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J Neurosci. 2015 Oct 14;35(41):13889-95. doi: 10.1523/JNEUROSCI.2592-15.2015.

Disrupted Sleep: From Molecules to Cognition.

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Department of Sleep and Cognition, Netherlands Institute for Neuroscience, an institute of the Royal Netherlands Academy of Arts and Sciences, 1105 BA, Amsterdam, The Netherlands, Departments of Integrative Neurophysiology and Medical Psychology, Center for Neurogenomics and Cognitive Research, Neuroscience Campus Amsterdam, VU University and Medical Center, 1081 HV, Amsterdam, The Netherlands,
Department of Psychiatry, University of Wisconsin-Madison, Madison, Wisconsin 53719.
Surrey Sleep Research Centre, Faculty of Health and Medical Sciences, University of Surrey, Guildford GU2 7XP, United Kingdom.
Sleep, Metabolism and Health Center, Department of Medicine, University of Chicago, Illinois 60637.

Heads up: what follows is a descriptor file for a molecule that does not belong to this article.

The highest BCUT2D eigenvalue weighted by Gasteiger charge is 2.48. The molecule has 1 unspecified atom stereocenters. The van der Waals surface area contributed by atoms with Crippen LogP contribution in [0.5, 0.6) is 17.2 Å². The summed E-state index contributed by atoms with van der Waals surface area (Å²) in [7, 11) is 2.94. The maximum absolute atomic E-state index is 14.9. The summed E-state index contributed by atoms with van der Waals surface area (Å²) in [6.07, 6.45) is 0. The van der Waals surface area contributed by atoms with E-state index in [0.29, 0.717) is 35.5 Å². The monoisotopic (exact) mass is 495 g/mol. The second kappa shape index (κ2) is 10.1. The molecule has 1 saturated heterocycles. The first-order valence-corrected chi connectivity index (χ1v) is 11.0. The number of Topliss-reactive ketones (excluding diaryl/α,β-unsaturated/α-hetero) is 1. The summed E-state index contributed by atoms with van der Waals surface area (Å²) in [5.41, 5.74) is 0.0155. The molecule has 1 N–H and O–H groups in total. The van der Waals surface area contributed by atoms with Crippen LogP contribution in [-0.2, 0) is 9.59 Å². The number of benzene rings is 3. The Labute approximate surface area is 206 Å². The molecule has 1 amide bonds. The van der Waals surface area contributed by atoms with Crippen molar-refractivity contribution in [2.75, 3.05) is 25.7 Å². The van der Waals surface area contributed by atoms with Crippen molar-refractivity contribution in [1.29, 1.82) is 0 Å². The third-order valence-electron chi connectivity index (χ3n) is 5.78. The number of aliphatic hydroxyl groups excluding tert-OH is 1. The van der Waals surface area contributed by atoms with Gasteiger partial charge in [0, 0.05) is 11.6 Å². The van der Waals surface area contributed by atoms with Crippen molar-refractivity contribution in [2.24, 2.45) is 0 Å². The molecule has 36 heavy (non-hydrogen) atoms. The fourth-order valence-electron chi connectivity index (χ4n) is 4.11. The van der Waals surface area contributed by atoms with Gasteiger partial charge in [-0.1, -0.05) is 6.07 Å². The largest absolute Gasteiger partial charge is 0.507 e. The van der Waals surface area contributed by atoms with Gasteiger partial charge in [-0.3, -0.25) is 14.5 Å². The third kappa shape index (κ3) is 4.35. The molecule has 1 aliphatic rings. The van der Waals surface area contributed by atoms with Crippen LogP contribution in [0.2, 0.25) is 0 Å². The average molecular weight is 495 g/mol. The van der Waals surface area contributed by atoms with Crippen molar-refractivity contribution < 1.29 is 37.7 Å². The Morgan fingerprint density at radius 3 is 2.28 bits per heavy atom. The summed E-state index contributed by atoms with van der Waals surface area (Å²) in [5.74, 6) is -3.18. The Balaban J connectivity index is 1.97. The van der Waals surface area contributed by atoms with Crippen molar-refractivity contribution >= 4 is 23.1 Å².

Department of Neuroscience and Swiss Center for Affective Sciences, University of Geneva, Switzerland CH-1211, and.
Centre for Cognitive Neuroscience, Duke-NUS Medical School, Singapore 169857.


Although the functions of sleep remain to be fully elucidated, it is clear that there are far-reaching effects of its disruption, whether by curtailment for a single night, by a few hours each night over a long period, or by disruption in sleep continuity. Epidemiological and experimental studies of these different forms of sleep disruption show deranged physiology from subcellular levels to complex affective behavior. In keeping with the multifaceted influence of sleep on health and well-being, we illustrate how the duration of sleep, its timing, and continuity can affect cellular ultrastructure, gene expression, metabolic and hormone regulation, mood, and vigilance. Recent brain imaging studies provide some clues on mechanisms underlying the most common cause of disrupted sleep (insomnia). These insights should ultimately result in adequate interventions to prevent and treat sleep disruption because of their high relevance to our most prevalent health problems.


Disruption of the duration, timing, and continuity of sleep affects cellular ultrastructure, gene expression, appetite regulation, hormone production, vigilance, and reward functions.


cellular ultrastructure; gene expression; insomnia; metabolism; mood; sleep disruption

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